Living in Hilo

Monday Musings from Melinda by Melinda M.

Living in Hilo, or living Hilo style, means so many things to me:

1) Waving to each other on the road – very stressful. I often get chastised for not waving to my friends – in other words, for paying attention to the road!! Here, you have to know each other’s cars and license plates and be on the look out for the friendly wave coming at you! If you get a new car, you have a few weeks of anonymity and if you are borrowing your friend’s vehicle, be prepared to wave at all kinds of cars!img_97112) Talking about mowing the lawn, aka watching the grass grow – this one was pointed out to me by a friend in Waimea. When I told her my husband was probably mowing the lawn she said, “All you Hilo people do is talk about your lawns!” She’s right! The persistent cycle of rain + sun means that by the time you are home on a day it’s not raining and can mow your lawn, your house looks abandoned! So yes, we really do watch the grass grow here but I don’t mind it one bit!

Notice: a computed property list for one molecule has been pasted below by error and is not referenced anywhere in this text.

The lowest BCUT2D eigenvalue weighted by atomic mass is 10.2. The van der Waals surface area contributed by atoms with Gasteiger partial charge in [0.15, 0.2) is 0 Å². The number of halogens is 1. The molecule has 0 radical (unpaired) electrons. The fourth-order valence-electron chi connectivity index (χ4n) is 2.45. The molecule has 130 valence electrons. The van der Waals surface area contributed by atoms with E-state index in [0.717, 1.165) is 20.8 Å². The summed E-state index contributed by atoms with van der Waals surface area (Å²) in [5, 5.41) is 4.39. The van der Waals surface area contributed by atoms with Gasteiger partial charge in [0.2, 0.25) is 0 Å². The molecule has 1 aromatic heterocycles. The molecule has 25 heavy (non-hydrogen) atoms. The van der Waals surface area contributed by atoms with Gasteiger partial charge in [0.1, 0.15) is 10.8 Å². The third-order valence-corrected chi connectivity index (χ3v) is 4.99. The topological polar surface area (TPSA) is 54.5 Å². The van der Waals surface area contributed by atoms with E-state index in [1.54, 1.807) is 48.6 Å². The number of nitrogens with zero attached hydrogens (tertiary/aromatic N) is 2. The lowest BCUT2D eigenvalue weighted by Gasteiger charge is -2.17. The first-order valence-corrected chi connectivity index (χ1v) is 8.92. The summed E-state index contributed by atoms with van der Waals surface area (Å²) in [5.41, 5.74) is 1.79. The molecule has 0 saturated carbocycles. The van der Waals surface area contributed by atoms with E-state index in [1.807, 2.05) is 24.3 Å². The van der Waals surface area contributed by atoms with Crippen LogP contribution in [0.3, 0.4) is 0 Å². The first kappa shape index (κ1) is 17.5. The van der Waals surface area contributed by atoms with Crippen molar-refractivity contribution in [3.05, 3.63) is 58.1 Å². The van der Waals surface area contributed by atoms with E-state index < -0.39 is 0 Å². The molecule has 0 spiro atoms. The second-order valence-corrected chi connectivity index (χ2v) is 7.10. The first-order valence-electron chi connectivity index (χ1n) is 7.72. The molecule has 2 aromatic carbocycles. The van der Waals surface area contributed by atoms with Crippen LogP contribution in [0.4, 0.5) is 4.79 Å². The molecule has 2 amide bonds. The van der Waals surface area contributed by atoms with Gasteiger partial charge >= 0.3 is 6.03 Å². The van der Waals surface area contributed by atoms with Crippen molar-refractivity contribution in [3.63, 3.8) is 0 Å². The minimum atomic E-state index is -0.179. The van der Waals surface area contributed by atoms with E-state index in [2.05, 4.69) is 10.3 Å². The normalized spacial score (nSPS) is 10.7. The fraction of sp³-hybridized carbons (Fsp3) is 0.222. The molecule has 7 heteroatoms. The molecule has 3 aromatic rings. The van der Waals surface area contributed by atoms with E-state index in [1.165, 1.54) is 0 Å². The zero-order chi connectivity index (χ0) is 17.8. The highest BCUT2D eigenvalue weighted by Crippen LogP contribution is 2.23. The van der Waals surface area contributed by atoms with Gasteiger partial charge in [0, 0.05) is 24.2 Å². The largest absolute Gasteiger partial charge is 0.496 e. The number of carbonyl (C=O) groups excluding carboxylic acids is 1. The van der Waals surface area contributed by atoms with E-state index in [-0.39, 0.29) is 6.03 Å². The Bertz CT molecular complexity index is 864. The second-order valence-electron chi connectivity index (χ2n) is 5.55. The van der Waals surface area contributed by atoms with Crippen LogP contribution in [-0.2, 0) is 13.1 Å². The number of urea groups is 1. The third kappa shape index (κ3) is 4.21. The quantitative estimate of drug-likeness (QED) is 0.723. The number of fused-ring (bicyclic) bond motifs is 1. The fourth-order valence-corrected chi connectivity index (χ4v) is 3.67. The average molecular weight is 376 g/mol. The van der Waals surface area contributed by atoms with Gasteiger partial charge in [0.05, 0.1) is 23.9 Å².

3) Most men from Hilo are better known by a nickname – have you noticed this? Just to name a few, I know a Birdman, General, Potato, Pondy, Chukie, Snail, 20, Squirt, and Fresh, a councilman who is so known by his nickname that it is printed on public works signage in his district!img_92124) Near daily rainbows – it never gets old. When the morning rains come and the sun is rising out of Hilo Bay in the east, the mountainside in the west is often illuminated with a neon rainbow arching its way from one neighborhood to another. In the late afternoon, when the sun sinks behind Mauna Kea and the afternoon showers roll in, the rainbow spans the Hilo Bay. I have never driven under or through a rainbow as often as I have here. I squeal with joy every time it happens.IMG_21895) Go to or stay at the beach when it rains: it most places when the skies open up, it’s a mad dash to grab your stuff and run for shelter or back to the car. Not here. Here, there is little reaction from 99% of the people at the beach when it rains. Maybe a few keiki shriek, and the adults put away their reading material or phones but, for the most part, it’s business as usual. We all say: hey, we’re wet already! and know that by the time we pack up and wash off, the rain is likely to have stopped.

6) The original sharing economy – mullet, avocados, lemons, lychee, even leftovers – everyone shares. Bring it to work, leave it at my doorstep, give to the kids to bring home – the generosity of my neighbors and friends continually overwhelms me.

Most of all, living in Hilo means family, friends, and good fortune.

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